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4 Ways to Not to Approach Someone You have Skip Traced



REI professionals face a daunting task every time they make a call: getting the person on the other end of the line to not immediately hang up.

Part of the problem, of course, is that people are conditioned to think that any unfamiliar number that pops up on their caller ID is an a-hole. And for the most part, they are right. An April 2018 report by TrueCaller found that the average American receives 23 spam calls a month. That many can make anyone scream “Go to hell!” upon answering the phone …

This is a particularly vexing challenge for REI pros, who depend on their call recipients to be cordial and stay on the line. The stakes get higher when you use a skip trace to find people, but the chance of success also can increase—if you use the right approach. The wrong approach can lead you nowhere and allow competitors with a smoother demeanor to snatch up the properties you’ve spent valuable time researching.

Skip Tracing, Explained

Skip tracing comes from the idea that someone has “skipped town”—in this case, abandoning or neglecting a property—and you need to investigate where they are. Finding the person who owns such a property may be difficult, and conventional search methods often come up empty or return outdated information. Skip tracing uses advanced strategies to find owners that are seemingly unfindable. Besides finding people, advanced skip trace services like those provided by Hoozip, also produces data, such as liens or social media accounts, that are often not easily obtainable. Armed with this knowledge, you can make contact with the owner and engage the conversation fully informed.

4 Things Not to Say

With your skip trace complete, the inclination might be to put a full-court press on the owner in the hopes of quickly securing a deal. Although enthusiasm and effort serve REI professionals well, this isn’t like negotiating for a new car or a raise from your boss. Some absentee owners don’t give a flying fish about their distressed properties, but others could be in this predicament because of rough, possibly embarrassing circumstances. Come across too strong, too brash, or too condescending, and they may hang up on you. The right tone is essential to any chance of success; the wrong tone prevents a relationship from forming.

With that in mind, here are four approaches you absolutely, positively, should not take:

  1. Don’t tell the owner you skip traced them: If you were romantically interested in a person who didn’t know you existed, would you tell the object of your affection you went to great, stalker-esque lengths just to get a phone number or an email address? Unless you were a creep, of course not. Besides appearing obsessive and greedy, you risk losing the relationship before it even starts. REI with skip-traced property owners is the same way: Come across as too eager, too much like the property is your “prey,” and the owner may tell you off and hang up. Most people in today’s digital age know that tracking down personal info isn’t the crapshoot it once was, so the topic doesn’t even need to come up unless the owner asks—in which case, a simple “I’m a professional real estate investor, sir (or ma’am); it’s a skill we develop to help understand our clients” should be sufficient.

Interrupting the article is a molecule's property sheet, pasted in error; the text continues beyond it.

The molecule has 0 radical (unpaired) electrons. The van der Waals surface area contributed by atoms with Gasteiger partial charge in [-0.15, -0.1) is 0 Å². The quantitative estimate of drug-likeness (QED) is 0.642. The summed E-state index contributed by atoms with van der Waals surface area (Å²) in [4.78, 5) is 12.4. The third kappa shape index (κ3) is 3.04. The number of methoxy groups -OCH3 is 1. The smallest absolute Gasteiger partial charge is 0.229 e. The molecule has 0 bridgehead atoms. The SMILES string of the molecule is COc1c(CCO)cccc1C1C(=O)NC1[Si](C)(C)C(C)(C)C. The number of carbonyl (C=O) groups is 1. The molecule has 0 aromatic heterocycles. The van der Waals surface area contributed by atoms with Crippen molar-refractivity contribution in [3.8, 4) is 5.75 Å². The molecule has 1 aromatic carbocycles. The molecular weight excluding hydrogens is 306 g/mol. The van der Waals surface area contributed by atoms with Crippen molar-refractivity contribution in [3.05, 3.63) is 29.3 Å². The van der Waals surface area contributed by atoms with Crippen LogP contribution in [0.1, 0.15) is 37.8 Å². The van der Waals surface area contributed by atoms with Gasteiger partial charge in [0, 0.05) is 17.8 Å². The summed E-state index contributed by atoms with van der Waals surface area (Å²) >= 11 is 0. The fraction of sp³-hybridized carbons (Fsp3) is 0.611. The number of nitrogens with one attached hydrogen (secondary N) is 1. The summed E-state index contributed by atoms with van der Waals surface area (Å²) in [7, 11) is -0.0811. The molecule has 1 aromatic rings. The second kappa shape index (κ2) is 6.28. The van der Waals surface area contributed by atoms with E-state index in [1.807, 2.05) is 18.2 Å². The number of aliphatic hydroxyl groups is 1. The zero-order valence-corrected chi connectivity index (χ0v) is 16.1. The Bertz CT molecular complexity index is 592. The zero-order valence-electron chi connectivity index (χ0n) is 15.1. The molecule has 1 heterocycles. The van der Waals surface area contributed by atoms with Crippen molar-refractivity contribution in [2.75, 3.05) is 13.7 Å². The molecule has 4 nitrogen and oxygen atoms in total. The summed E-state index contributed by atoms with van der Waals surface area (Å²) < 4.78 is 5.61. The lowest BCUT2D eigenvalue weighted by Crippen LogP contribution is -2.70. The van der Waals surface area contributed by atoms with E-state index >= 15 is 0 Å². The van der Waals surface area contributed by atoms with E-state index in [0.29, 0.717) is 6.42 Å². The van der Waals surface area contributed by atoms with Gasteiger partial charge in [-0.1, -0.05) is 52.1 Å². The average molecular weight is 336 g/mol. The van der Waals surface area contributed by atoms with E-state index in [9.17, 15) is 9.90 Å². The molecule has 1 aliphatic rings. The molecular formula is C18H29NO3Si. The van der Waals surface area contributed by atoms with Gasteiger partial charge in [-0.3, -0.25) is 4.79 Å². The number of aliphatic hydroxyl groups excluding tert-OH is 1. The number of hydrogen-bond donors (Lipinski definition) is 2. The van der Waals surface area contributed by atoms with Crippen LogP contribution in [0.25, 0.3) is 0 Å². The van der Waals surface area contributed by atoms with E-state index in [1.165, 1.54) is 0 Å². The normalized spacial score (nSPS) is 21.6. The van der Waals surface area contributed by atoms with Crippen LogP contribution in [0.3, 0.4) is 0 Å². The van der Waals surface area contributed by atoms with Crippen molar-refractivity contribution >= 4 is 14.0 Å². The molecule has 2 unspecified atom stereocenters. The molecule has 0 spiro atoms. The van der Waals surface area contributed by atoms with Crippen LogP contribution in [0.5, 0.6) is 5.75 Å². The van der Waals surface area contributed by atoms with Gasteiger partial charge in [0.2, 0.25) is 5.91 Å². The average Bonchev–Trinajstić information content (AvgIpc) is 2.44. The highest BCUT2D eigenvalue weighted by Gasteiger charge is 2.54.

2. Don’t treat owners like they’re deadbeats: People have a myriad of reasons why they no longer are maintaining a property/why they skipped town. Communicating with them as if they are deadbeats is just plain rude—and prevents you from establishing the trust you need to secure a deal. Through your skip trace, you may know for a fact an owner is a deadbeat, but even in that scenario, you must treat this person with respect and dignity. You want to empower the owner to want to do business with you; saying, “Your property is blighting the neighborhood, so you might as well sell it to me!” doesn’t achieve that goal.
  3. Don’t treat the owner like a number: The opposite of getting nasty with a distressed property owner is just as ineffective. Being impersonal, almost robotic, can show that you don’t care for the owner’s well-being, and that this person is just a name and a means for you to make money—not a person for whom any sale might be difficult, even emotional. Therefore, always treat the person you find via a skip trace like a friend and not a number.
  4. Don’t conduct an inquisition: You performed a skip trace and likely already found out a wealth of information about the property owner. Therefore, forcing the prospect to rehash all this information not only wastes your time, but also stagnates the relationship you are trying to develop. If you show you are a professional and have done your homework, the property owner will fill in the details as they come up in conversation.

What’s most important as you use the results of a skip trace to hopefully score a real estate deal is remembering that prospects won’t just open up to someone they don’t know. You are a stranger on the end of the line, and as such, will be viewed with suspicion until you can prove you can be trusted. Between the skip trace and an intelligent, friendly approach to your first call, you can better guarantee a second call.


How to Approach Someone You Have Skip Traced

  • Skip tracing gets you the information necessary to reach out to MIA property owners.
  • The first call needs to be perfect to establish trust.
  • Don’t treat prospects like a deadbeat or a number, don’t tell them they were skip traced, and don’t conduct an inquisition.


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